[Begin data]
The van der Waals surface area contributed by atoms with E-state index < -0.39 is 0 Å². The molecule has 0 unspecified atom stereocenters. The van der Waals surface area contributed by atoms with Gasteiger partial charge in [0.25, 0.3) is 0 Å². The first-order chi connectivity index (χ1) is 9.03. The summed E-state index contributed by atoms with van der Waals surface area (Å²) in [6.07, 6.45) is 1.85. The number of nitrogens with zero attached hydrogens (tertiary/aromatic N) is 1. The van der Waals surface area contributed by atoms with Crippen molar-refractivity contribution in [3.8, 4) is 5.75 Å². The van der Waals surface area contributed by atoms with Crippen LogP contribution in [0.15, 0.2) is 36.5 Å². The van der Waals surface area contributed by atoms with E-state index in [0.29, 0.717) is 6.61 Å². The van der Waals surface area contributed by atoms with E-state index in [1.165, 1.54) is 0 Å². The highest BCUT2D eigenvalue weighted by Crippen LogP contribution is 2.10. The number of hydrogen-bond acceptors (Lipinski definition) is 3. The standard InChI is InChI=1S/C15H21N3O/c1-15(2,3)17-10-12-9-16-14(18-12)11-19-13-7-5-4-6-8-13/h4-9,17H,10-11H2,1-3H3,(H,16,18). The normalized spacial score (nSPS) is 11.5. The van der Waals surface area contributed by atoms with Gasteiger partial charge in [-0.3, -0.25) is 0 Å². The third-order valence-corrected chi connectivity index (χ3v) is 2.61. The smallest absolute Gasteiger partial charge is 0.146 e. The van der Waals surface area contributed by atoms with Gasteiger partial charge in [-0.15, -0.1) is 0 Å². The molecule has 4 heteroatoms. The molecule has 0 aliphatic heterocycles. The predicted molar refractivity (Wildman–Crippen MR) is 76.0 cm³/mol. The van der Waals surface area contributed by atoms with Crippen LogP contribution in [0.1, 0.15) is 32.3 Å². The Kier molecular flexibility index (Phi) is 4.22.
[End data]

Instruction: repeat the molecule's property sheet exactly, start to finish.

The van der Waals surface area contributed by atoms with E-state index < -0.39 is 0 Å². The molecule has 0 unspecified atom stereocenters. The van der Waals surface area contributed by atoms with Gasteiger partial charge in [0.25, 0.3) is 0 Å². The first-order chi connectivity index (χ1) is 9.03. The summed E-state index contributed by atoms with van der Waals surface area (Å²) in [6.07, 6.45) is 1.85. The number of nitrogens with zero attached hydrogens (tertiary/aromatic N) is 1. The van der Waals surface area contributed by atoms with Crippen molar-refractivity contribution in [3.8, 4) is 5.75 Å². The van der Waals surface area contributed by atoms with Crippen LogP contribution in [0.15, 0.2) is 36.5 Å². The van der Waals surface area contributed by atoms with E-state index in [0.29, 0.717) is 6.61 Å². The van der Waals surface area contributed by atoms with E-state index in [1.165, 1.54) is 0 Å². The highest BCUT2D eigenvalue weighted by Crippen LogP contribution is 2.10. The number of hydrogen-bond acceptors (Lipinski definition) is 3. The standard InChI is InChI=1S/C15H21N3O/c1-15(2,3)17-10-12-9-16-14(18-12)11-19-13-7-5-4-6-8-13/h4-9,17H,10-11H2,1-3H3,(H,16,18). The normalized spacial score (nSPS) is 11.5. The van der Waals surface area contributed by atoms with Gasteiger partial charge in [-0.3, -0.25) is 0 Å². The third-order valence-corrected chi connectivity index (χ3v) is 2.61. The smallest absolute Gasteiger partial charge is 0.146 e. The van der Waals surface area contributed by atoms with Gasteiger partial charge in [-0.15, -0.1) is 0 Å². The molecule has 4 heteroatoms. The molecule has 0 aliphatic heterocycles. The predicted molar refractivity (Wildman–Crippen MR) is 76.0 cm³/mol. The van der Waals surface area contributed by atoms with Crippen LogP contribution in [0.1, 0.15) is 32.3 Å². The Kier molecular flexibility index (Phi) is 4.22.